“Homicide” also reveals that while Living in Oblivion may have a lot more charm to the modern ear than your average Now That’s What I Call Music! compilation, the motives for both are the same. See, “Homicide” came out in 1978, and as a result, it sounds very out of place here. But no matter. It’s making someone some money. It won’t be the last track here to play fast and loose with the subtitle (“The 80s Greatest Hits”), but you could argue that most of the tracks here don’t live up to that boast. And frankly, slotting it here – right before Combo Audio’s “Romanticide,” is a sly move, and a nice palette cleanser after the mush that preceded it.

* By the way, is that thing made of tissue paper? It sure looks like it.

Closed for Memorial Day

May 29, 2007

No Living in Oblivion post today, since I spent the whole day…well, selling ice cream actually. But more on that later.

New piece

May 24, 2007

My first feature story in TOC was published this week (I’ve written a couple reviews and sidebars for them in the past). It’s about The Police, and you can find it in the Summer Music Preview issue on newsstands now, or online here (note: it stretches across five pages).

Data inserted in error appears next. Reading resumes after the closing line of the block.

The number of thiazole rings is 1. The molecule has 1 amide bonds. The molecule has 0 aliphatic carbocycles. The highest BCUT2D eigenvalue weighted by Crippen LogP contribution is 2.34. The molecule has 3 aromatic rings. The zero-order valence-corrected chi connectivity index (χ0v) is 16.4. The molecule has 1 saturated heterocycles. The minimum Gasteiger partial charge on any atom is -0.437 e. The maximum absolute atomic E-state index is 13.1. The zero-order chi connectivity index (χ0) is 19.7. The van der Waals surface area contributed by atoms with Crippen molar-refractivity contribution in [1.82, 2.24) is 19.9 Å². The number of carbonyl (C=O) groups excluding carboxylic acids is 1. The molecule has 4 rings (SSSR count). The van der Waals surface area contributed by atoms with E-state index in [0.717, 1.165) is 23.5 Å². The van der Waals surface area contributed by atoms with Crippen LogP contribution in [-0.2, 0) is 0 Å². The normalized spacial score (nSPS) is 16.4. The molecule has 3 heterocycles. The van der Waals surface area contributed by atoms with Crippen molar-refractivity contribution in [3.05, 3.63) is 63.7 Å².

Lots of people have been asking me about the tree frog story. I swear that’s true. I remember when that was announced, so I thought it was something that a lot of people knew. I mentioned in during a features meeting, and no one had any idea. So clearly I’m a huge geek.

Seriously, am I the only one who heard that story?

One man's sexy is another man's poorly written trend piece

May 24, 2007

This story on CNN is nothing new, and it’s almost insulting that it’s treated as such. There are a whole mess of problems with this article, starting with the difficulty in defining sexy. It seems to be substituting for “conventionally attractive” But for the sake of argument, let’s stick with sexy and all the connotations therein.

I don’t find Avril Lavigne “sexy” at all, and I doubt anyone over the age of 13 would use that word to describe her. Lumping her in with Shakira or Beyonce is some lazy fucking writing, and the only evidence for such a claim is the litany of promotional appearances she’s made for this album wherein she gets glammed up.

And since we’re talking about pop music here, that’s really what we’re talking about: image, and how it’s used to sell pop music. Avril Lavigne is no more “sexy” now than she was a “skate punk” earlier in her career. She’s switched images, but that’s all it is. The image of Avril might be sexy, but Avril sure ain’t. Sexy is confidence in who you are, not trying on big sister’s clothes.

So to say that you need to be sexy to be a successful pop singer, and to use Avril as your leading example, is to completely ignore her prior success, which wasn’t built on a “sexy” image at all. In fact, she was sold as the antithesis of sexy in some respects (note that the article mentions she used to rail on female singers who would pose in the way she is now).